Last night we went up to the resort’s restaurant for dinner, and had some of their delicious offerings, while enjoying the view of the harbor and the gathering storm. Other resort offerings are mundane (showers, laundry) or impractical (swimming pool and hot tub). Although I did see a family heading up the dock in a downpour this morning, all dressed in swimming suits… The store here is quite nice, not too expensive, and politically correct. Lots of organic and/or vegetarian stuff, and various brands promising they are environmentally sensitive. We bought some granola in a package graced with a logo of a 60’s hippy guy with streaming black dreadlocks and pinwheel-crazy glasses.
I’ve just finished loading our pictures onto a DVD for Mark and Fern to take home. Looking at the pictures of those sunny days feels like a lifetime away from this bouncing around on the dock in sideways sheets of wind. We took them to Squirrel Cove, Octopus Islands and Von Donops Inlet. They assembled their folding kayak and had lots of side trips to investigate side channels, wildlife sightings, gorgeous vegetation and trees. From our Octopus Islands anchorage, we went together by dinghy to enjoy the sight of the Upper Okisollo Rapids at full flood. A line of white water crosses the entire channel, and you can see the currents flowing crazily like a river. Close by where we were sitting on a little point, the water was clear, almost tropical in appearance, and frequently reversing directions of flow. There were sea urchins, starfish and an occasional perch (?) for our viewing pleasure. A sea urchin (dead?) floated by and then suddenly sank. A perch came along to investigate the sinking urchin, pushing it along the bottom. Another perch came along, and they engaged in pursuit of each other, one ultimately going away, and the other returning to investigation of the urchin.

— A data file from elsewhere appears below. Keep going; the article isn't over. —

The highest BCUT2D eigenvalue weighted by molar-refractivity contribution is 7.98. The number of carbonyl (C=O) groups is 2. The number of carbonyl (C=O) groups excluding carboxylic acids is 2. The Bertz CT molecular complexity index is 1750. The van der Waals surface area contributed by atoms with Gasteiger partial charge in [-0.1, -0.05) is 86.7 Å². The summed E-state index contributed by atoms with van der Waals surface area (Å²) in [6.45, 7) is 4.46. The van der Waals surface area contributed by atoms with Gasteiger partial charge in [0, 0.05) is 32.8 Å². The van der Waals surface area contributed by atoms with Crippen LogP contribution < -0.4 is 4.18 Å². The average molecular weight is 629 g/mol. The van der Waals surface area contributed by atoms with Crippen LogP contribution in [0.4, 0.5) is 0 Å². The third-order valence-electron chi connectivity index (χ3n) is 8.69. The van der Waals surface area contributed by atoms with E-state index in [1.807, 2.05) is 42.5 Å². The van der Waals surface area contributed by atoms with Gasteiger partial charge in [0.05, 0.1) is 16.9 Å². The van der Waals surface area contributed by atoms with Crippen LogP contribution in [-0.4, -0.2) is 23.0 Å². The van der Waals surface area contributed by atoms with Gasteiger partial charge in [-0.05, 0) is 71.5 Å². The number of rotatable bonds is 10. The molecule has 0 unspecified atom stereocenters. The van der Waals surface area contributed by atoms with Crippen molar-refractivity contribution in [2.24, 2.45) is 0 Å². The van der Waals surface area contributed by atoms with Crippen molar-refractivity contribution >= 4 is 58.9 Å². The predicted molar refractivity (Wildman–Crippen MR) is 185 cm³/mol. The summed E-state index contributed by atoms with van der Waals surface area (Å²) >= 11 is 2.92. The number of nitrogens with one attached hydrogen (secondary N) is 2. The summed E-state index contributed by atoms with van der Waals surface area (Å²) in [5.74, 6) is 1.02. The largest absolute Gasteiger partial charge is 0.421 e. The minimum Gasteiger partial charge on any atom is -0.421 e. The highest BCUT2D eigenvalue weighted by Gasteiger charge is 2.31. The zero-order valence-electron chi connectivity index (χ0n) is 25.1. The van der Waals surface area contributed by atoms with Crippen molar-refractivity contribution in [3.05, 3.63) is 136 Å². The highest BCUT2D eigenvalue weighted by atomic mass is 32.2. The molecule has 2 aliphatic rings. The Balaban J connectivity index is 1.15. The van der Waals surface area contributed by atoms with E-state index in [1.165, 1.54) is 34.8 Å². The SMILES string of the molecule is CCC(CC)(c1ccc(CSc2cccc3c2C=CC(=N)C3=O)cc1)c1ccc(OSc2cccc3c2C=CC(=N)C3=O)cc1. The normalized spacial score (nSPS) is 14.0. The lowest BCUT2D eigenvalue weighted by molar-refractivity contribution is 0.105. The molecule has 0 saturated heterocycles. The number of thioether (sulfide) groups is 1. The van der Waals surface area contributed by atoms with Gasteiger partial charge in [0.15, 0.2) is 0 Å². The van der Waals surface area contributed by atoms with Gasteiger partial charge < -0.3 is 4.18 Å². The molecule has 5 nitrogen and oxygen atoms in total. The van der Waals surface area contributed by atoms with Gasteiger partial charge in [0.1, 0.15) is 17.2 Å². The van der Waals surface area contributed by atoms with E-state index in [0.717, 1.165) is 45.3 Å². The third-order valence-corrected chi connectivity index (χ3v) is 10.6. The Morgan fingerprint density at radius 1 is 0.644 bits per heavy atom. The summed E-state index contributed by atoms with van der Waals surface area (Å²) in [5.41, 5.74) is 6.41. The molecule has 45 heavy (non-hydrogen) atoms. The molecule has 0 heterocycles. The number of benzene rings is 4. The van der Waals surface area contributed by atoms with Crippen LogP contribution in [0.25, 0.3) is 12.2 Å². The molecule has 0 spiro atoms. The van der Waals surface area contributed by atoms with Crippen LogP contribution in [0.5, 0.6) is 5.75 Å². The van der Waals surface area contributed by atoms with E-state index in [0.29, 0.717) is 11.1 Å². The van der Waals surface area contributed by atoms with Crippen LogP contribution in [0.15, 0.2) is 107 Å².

After the Okisollo Rapids expedition we explored an area onshore which I recollect used to be an abandoned homestead with an apple tree. That was years ago, though. If there was an apple tree, it’s dead. If there were buildings, they’ve been eaten by the thick rain forest and salal underbrush. We gave up our hopes of an apple pie.
For our evening entertainment, we’ve been playing cards or Scrabble or watching a movie. The first evening with Mark and Fern, we tried to remember all the rules to Hosenabe (“Pants Down”) a Swiss card game taught to us by our Swiss exchange student, Juerg Buschor. We were not entirely successful, and we ended up having to consult the rules as Ian had written them down on his website (we had better connectivity then than we do now…)
Almost every evening we’ve had a gorgeous sunset, thanks apparently to some smoldering remains of wildfires on Vancouver Island. The moon was approaching full, and I’ve gotten a few pictures of pink sky plus moon, and reflection of all in calm waters. There will be no moon to be seen here for the next several days. And perhaps all this rain will finally put a damper on those wildfires. We’re hearing there is violent wind up and down the west coast, at least as far as the Portland area, so we’re hoping for the best for all those fires as well.